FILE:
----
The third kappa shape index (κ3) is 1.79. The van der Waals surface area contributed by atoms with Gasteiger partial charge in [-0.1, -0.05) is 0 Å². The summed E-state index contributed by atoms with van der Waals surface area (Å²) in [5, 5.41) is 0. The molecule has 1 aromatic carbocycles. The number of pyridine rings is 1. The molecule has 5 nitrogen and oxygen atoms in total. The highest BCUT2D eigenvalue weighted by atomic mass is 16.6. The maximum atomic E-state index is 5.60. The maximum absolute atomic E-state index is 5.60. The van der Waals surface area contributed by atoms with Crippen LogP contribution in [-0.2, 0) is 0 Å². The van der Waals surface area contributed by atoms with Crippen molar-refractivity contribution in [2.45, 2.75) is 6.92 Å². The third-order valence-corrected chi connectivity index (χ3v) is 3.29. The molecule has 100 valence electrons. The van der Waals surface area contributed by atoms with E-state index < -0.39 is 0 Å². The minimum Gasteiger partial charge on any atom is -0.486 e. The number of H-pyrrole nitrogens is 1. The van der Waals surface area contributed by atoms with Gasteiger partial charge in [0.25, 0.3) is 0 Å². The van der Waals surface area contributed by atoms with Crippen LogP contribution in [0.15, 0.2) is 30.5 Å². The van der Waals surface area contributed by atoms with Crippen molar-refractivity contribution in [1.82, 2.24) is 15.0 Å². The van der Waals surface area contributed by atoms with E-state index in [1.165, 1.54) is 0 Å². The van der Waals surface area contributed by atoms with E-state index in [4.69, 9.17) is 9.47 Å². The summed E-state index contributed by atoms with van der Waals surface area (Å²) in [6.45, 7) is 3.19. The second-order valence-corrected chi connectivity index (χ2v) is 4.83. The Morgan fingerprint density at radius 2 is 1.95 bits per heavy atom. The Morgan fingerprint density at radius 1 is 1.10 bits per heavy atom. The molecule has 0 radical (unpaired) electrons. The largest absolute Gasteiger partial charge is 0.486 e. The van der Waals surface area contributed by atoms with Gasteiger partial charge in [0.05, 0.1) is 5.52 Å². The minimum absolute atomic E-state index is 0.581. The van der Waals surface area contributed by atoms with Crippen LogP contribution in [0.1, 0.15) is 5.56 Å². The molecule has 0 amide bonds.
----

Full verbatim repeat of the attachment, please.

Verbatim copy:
The third kappa shape index (κ3) is 1.79. The van der Waals surface area contributed by atoms with Gasteiger partial charge in [-0.1, -0.05) is 0 Å². The summed E-state index contributed by atoms with van der Waals surface area (Å²) in [5, 5.41) is 0. The molecule has 1 aromatic carbocycles. The number of pyridine rings is 1. The molecule has 5 nitrogen and oxygen atoms in total. The highest BCUT2D eigenvalue weighted by atomic mass is 16.6. The maximum atomic E-state index is 5.60. The maximum absolute atomic E-state index is 5.60. The van der Waals surface area contributed by atoms with Crippen LogP contribution in [-0.2, 0) is 0 Å². The van der Waals surface area contributed by atoms with Crippen molar-refractivity contribution in [2.45, 2.75) is 6.92 Å². The third-order valence-corrected chi connectivity index (χ3v) is 3.29. The molecule has 100 valence electrons. The van der Waals surface area contributed by atoms with E-state index < -0.39 is 0 Å². The minimum Gasteiger partial charge on any atom is -0.486 e. The number of H-pyrrole nitrogens is 1. The van der Waals surface area contributed by atoms with Gasteiger partial charge in [0.25, 0.3) is 0 Å². The van der Waals surface area contributed by atoms with Crippen LogP contribution in [0.15, 0.2) is 30.5 Å². The van der Waals surface area contributed by atoms with Crippen molar-refractivity contribution in [1.82, 2.24) is 15.0 Å². The van der Waals surface area contributed by atoms with E-state index in [1.165, 1.54) is 0 Å². The van der Waals surface area contributed by atoms with E-state index in [4.69, 9.17) is 9.47 Å². The summed E-state index contributed by atoms with van der Waals surface area (Å²) in [6.45, 7) is 3.19. The second-order valence-corrected chi connectivity index (χ2v) is 4.83. The Morgan fingerprint density at radius 2 is 1.95 bits per heavy atom. The Morgan fingerprint density at radius 1 is 1.10 bits per heavy atom. The molecule has 0 radical (unpaired) electrons. The largest absolute Gasteiger partial charge is 0.486 e. The van der Waals surface area contributed by atoms with Gasteiger partial charge in [0.05, 0.1) is 5.52 Å². The minimum absolute atomic E-state index is 0.581. The van der Waals surface area contributed by atoms with Crippen LogP contribution in [0.1, 0.15) is 5.56 Å². The molecule has 0 amide bonds.